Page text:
The leading knowledge platform for the financial technology industry
The leading knowledge platform for the financial technology industry

A-Team Insight Blogs

NYSE Loosens Liquidity Centre Access

While there are no official statements being issued, inside word suggests that NYSE Euronext is loosening the restrictions previously in place on network access to its liquidity centres. Essentially, the exchange is now allowing remote access to its matching engines via networks other than its own SFTI.

Since flipping the on switch at its liquidity centres – aka data centres – in Mahwah, NJ and Basildon, UK in 2010, the NYSE has required trading firms to use the exchange’s own SFTI network – for Secure Financial Transaction Infrastructure – to gain remote access to them.  SFTI itself is accessed via a number of Points of Presence (PoPs) located at various telecom hubs and proximity centres in the New York City/NJ and London metro areas, and beyond. In London, NYSE also restricts connectivity into its PoPs to just three providers: Colt, euNetworks and Verizon.

Recently, though, it looks like that somewhat controversial policy has been relaxed, and that other network providers can now run their fibre connections directly into the data centres. This policy change follows on from a similar one at the end of last year regarding co-location eligibility, opening up the centres beyond member firms to the community of data and transaction network providers.

In London, some trading firms might look to take advantage of – or drive deployment of – new network routes, moving away from connecting via the current closest SFTI PoP, at Interxion’s east London proximity centre. Those firms will likely be those with fairly specific, latency-sensitive, trading strategies.  For others, Interxion’s combination of SFTI, connectivity to markets like Bats Europe and other community hub advantages will work well enough.

While exchange insiders say the policy change is just a case of responding to customer requirements, others point out that a more open access regime will likely find favor with European regulators, which are currently vetting the proposed NYSE/Deutsche Borse merger. That transaction could well see markets such as Eurex move from Frankfurt to Basildon.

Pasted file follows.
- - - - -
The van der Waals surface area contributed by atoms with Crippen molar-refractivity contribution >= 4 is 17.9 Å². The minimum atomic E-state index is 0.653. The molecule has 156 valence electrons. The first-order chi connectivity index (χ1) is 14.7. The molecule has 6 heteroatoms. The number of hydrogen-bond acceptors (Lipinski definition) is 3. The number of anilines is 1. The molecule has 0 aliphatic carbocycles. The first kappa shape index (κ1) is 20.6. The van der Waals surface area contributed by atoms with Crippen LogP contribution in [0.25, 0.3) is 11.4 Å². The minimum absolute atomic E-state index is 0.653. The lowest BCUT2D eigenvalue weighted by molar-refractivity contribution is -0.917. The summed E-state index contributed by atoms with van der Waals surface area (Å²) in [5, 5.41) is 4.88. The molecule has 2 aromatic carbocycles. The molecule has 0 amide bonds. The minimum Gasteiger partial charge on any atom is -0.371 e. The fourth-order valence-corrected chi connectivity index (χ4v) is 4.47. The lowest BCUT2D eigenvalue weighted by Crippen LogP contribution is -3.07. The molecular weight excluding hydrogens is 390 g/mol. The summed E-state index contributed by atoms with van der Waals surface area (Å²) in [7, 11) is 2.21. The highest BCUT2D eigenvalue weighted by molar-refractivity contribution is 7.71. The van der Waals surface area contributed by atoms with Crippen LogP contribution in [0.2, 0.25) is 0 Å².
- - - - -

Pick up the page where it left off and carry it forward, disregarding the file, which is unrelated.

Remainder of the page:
Related content

WEBINAR

Upcoming Webinar: Infrastructure monitoring: mapping technical performance to business performance

Date: 8 July 2021 Time: 10:00am ET / 3:00pm London / 4:00pm CET Duration: 50 minutes It’s a widely recognized truth that if you can’t measure something, you can’t improve its performance. As high-performance connectivity technologies have established themselves in the mainstream of financial firms’ trading architectures, the ability to monitor messaging and data infrastructures...

BLOG

Cloud-Delivered Market Data for Institutional Users – A Reality Check

By Mike O’Hara, Special Correspondent. Cloud-delivered market data was once ‘over my dead body’ territory for institutional market data managers, who understandably fretted aloud about performance, security and licence compliance issues. But Covid-19 has forced those same data managers to confront the fact that many of their professional market data users are able to work...

EVENT

Data Management Summit New York City

Now in its 10th year, the Data Management Summit (DMS) in NYC explores the shift to the new world where data is redefining the operating model and firms are seeking to unlock value via data transformation projects for enterprise gain and competitive edge.

GUIDE

Regulatory Data Handbook – Fifth Edition

In response to the popularity of the A-Team Regulatory Data Handbook, we have published a fifth edition outlining the essentials of regulations that are likely to have an impact on data and data management at your organisation. New to this edition is a section on RegTech, covering drivers behind the development of innovative regulatory technology,...